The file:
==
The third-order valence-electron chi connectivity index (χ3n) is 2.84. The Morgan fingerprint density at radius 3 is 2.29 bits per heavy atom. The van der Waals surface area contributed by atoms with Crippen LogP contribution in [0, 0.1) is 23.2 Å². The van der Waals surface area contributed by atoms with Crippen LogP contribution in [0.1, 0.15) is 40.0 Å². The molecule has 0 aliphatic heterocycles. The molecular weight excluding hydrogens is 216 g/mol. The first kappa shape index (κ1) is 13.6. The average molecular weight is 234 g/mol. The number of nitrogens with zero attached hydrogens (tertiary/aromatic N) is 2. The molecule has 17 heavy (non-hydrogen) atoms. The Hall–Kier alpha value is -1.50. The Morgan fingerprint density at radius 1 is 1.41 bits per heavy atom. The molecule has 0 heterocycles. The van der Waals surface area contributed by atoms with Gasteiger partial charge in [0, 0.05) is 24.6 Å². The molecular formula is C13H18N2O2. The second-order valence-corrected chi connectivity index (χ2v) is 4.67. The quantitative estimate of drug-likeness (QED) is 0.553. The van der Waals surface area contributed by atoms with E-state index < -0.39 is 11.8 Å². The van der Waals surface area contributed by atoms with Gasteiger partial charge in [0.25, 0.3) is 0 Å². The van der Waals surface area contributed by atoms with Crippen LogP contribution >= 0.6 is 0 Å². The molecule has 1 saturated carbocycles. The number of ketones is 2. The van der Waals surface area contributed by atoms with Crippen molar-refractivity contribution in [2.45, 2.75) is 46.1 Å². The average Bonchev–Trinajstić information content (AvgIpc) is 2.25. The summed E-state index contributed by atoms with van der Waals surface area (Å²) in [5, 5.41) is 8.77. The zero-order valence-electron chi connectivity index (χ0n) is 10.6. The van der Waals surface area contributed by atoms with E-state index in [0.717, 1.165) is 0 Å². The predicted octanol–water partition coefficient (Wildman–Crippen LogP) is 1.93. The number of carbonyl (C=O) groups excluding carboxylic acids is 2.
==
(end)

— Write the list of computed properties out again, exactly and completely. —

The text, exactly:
The third-order valence-electron chi connectivity index (χ3n) is 2.84. The Morgan fingerprint density at radius 3 is 2.29 bits per heavy atom. The van der Waals surface area contributed by atoms with Crippen LogP contribution in [0, 0.1) is 23.2 Å². The van der Waals surface area contributed by atoms with Crippen LogP contribution in [0.1, 0.15) is 40.0 Å². The molecule has 0 aliphatic heterocycles. The molecular weight excluding hydrogens is 216 g/mol. The first kappa shape index (κ1) is 13.6. The average molecular weight is 234 g/mol. The number of nitrogens with zero attached hydrogens (tertiary/aromatic N) is 2. The molecule has 17 heavy (non-hydrogen) atoms. The Hall–Kier alpha value is -1.50. The Morgan fingerprint density at radius 1 is 1.41 bits per heavy atom. The molecule has 0 heterocycles. The van der Waals surface area contributed by atoms with Gasteiger partial charge in [0, 0.05) is 24.6 Å². The molecular formula is C13H18N2O2. The second-order valence-corrected chi connectivity index (χ2v) is 4.67. The quantitative estimate of drug-likeness (QED) is 0.553. The van der Waals surface area contributed by atoms with E-state index < -0.39 is 11.8 Å². The van der Waals surface area contributed by atoms with Gasteiger partial charge in [0.25, 0.3) is 0 Å². The van der Waals surface area contributed by atoms with Crippen LogP contribution >= 0.6 is 0 Å². The molecule has 1 saturated carbocycles. The number of ketones is 2. The van der Waals surface area contributed by atoms with Crippen molar-refractivity contribution in [2.45, 2.75) is 46.1 Å². The average Bonchev–Trinajstić information content (AvgIpc) is 2.25. The summed E-state index contributed by atoms with van der Waals surface area (Å²) in [5, 5.41) is 8.77. The zero-order valence-electron chi connectivity index (χ0n) is 10.6. The van der Waals surface area contributed by atoms with E-state index in [0.717, 1.165) is 0 Å². The predicted octanol–water partition coefficient (Wildman–Crippen LogP) is 1.93. The number of carbonyl (C=O) groups excluding carboxylic acids is 2.